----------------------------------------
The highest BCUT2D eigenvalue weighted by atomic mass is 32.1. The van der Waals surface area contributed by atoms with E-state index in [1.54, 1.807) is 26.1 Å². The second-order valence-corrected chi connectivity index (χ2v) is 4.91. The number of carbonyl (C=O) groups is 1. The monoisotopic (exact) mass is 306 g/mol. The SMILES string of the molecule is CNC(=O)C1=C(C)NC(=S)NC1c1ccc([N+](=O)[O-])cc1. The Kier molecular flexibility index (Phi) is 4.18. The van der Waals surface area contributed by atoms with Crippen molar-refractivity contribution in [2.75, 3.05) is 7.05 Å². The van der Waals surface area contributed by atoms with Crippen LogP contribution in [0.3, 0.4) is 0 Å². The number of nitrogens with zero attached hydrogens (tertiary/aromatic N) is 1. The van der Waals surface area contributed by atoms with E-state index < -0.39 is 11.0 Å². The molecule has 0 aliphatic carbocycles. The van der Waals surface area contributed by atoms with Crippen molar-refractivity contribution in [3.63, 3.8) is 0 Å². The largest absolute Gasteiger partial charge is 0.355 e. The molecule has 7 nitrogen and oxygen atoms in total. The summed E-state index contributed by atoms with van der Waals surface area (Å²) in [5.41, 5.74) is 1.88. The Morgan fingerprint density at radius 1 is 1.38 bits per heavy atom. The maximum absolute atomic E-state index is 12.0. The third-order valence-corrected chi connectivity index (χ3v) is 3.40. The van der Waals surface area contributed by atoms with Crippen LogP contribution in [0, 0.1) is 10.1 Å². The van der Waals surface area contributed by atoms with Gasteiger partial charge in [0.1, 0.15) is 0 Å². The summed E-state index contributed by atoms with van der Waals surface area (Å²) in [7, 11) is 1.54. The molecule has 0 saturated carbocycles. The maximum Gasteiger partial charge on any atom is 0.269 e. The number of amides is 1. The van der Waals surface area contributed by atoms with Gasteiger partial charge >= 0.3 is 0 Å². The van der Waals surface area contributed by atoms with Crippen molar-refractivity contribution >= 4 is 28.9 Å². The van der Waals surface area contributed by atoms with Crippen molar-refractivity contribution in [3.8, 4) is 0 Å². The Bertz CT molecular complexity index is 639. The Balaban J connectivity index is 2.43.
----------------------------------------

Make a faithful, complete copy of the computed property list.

The highest BCUT2D eigenvalue weighted by atomic mass is 32.1. The van der Waals surface area contributed by atoms with E-state index in [1.54, 1.807) is 26.1 Å². The second-order valence-corrected chi connectivity index (χ2v) is 4.91. The number of carbonyl (C=O) groups is 1. The monoisotopic (exact) mass is 306 g/mol. The SMILES string of the molecule is CNC(=O)C1=C(C)NC(=S)NC1c1ccc([N+](=O)[O-])cc1. The Kier molecular flexibility index (Phi) is 4.18. The van der Waals surface area contributed by atoms with Crippen molar-refractivity contribution in [2.75, 3.05) is 7.05 Å². The van der Waals surface area contributed by atoms with Crippen LogP contribution in [0.3, 0.4) is 0 Å². The number of nitrogens with zero attached hydrogens (tertiary/aromatic N) is 1. The van der Waals surface area contributed by atoms with E-state index < -0.39 is 11.0 Å². The molecule has 0 aliphatic carbocycles. The van der Waals surface area contributed by atoms with Crippen molar-refractivity contribution in [3.63, 3.8) is 0 Å². The largest absolute Gasteiger partial charge is 0.355 e. The molecule has 7 nitrogen and oxygen atoms in total. The summed E-state index contributed by atoms with van der Waals surface area (Å²) in [5.41, 5.74) is 1.88. The Morgan fingerprint density at radius 1 is 1.38 bits per heavy atom. The maximum absolute atomic E-state index is 12.0. The third-order valence-corrected chi connectivity index (χ3v) is 3.40. The van der Waals surface area contributed by atoms with Crippen LogP contribution in [0, 0.1) is 10.1 Å². The van der Waals surface area contributed by atoms with Gasteiger partial charge in [0.1, 0.15) is 0 Å². The summed E-state index contributed by atoms with van der Waals surface area (Å²) in [7, 11) is 1.54. The molecule has 0 saturated carbocycles. The maximum Gasteiger partial charge on any atom is 0.269 e. The number of amides is 1. The van der Waals surface area contributed by atoms with Gasteiger partial charge >= 0.3 is 0 Å². The van der Waals surface area contributed by atoms with Crippen molar-refractivity contribution >= 4 is 28.9 Å². The van der Waals surface area contributed by atoms with Crippen molar-refractivity contribution in [3.8, 4) is 0 Å². The Bertz CT molecular complexity index is 639. The Balaban J connectivity index is 2.43.